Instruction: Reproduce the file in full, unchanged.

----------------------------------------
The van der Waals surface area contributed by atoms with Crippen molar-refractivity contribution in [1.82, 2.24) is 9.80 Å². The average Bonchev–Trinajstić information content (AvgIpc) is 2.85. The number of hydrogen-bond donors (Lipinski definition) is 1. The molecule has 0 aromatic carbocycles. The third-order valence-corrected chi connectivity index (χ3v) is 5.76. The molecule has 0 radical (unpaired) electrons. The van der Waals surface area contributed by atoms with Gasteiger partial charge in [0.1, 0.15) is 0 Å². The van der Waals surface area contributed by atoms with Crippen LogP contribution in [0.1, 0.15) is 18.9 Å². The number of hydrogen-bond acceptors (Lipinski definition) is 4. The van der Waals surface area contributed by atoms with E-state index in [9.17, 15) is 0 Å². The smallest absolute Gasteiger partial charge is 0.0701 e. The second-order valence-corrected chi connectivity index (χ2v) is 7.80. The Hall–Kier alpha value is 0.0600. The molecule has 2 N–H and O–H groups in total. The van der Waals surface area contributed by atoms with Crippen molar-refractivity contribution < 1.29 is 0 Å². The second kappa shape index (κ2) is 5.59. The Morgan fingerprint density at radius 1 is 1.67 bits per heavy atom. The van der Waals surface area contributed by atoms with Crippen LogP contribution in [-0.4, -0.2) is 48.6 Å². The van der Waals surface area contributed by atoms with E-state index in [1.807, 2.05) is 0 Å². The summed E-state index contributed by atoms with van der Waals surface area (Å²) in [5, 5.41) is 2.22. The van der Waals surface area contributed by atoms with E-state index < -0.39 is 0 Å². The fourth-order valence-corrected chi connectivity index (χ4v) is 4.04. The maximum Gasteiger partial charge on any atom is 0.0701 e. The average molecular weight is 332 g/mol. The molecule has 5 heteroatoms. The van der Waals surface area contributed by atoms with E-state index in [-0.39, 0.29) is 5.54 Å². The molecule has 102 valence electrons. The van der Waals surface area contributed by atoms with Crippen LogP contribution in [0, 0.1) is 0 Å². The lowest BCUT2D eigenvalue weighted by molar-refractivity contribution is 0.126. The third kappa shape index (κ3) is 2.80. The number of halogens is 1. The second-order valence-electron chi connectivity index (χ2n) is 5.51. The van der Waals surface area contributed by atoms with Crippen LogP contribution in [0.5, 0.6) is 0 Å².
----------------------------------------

The van der Waals surface area contributed by atoms with Crippen molar-refractivity contribution in [1.82, 2.24) is 9.80 Å². The average Bonchev–Trinajstić information content (AvgIpc) is 2.85. The number of hydrogen-bond donors (Lipinski definition) is 1. The molecule has 0 aromatic carbocycles. The third-order valence-corrected chi connectivity index (χ3v) is 5.76. The molecule has 0 radical (unpaired) electrons. The van der Waals surface area contributed by atoms with Gasteiger partial charge in [0.1, 0.15) is 0 Å². The van der Waals surface area contributed by atoms with Crippen LogP contribution in [0.1, 0.15) is 18.9 Å². The number of hydrogen-bond acceptors (Lipinski definition) is 4. The van der Waals surface area contributed by atoms with E-state index in [9.17, 15) is 0 Å². The smallest absolute Gasteiger partial charge is 0.0701 e. The second-order valence-corrected chi connectivity index (χ2v) is 7.80. The Hall–Kier alpha value is 0.0600. The molecule has 2 N–H and O–H groups in total. The van der Waals surface area contributed by atoms with Crippen molar-refractivity contribution < 1.29 is 0 Å². The second kappa shape index (κ2) is 5.59. The Morgan fingerprint density at radius 1 is 1.67 bits per heavy atom. The van der Waals surface area contributed by atoms with Crippen LogP contribution in [-0.4, -0.2) is 48.6 Å². The van der Waals surface area contributed by atoms with E-state index in [1.807, 2.05) is 0 Å². The summed E-state index contributed by atoms with van der Waals surface area (Å²) in [5, 5.41) is 2.22. The van der Waals surface area contributed by atoms with E-state index < -0.39 is 0 Å². The fourth-order valence-corrected chi connectivity index (χ4v) is 4.04. The maximum Gasteiger partial charge on any atom is 0.0701 e. The average molecular weight is 332 g/mol. The molecule has 5 heteroatoms. The van der Waals surface area contributed by atoms with E-state index in [-0.39, 0.29) is 5.54 Å². The molecule has 102 valence electrons. The van der Waals surface area contributed by atoms with Crippen LogP contribution in [0, 0.1) is 0 Å². The lowest BCUT2D eigenvalue weighted by molar-refractivity contribution is 0.126. The third kappa shape index (κ3) is 2.80. The number of halogens is 1. The second-order valence-electron chi connectivity index (χ2n) is 5.51. The van der Waals surface area contributed by atoms with Crippen LogP contribution in [0.5, 0.6) is 0 Å².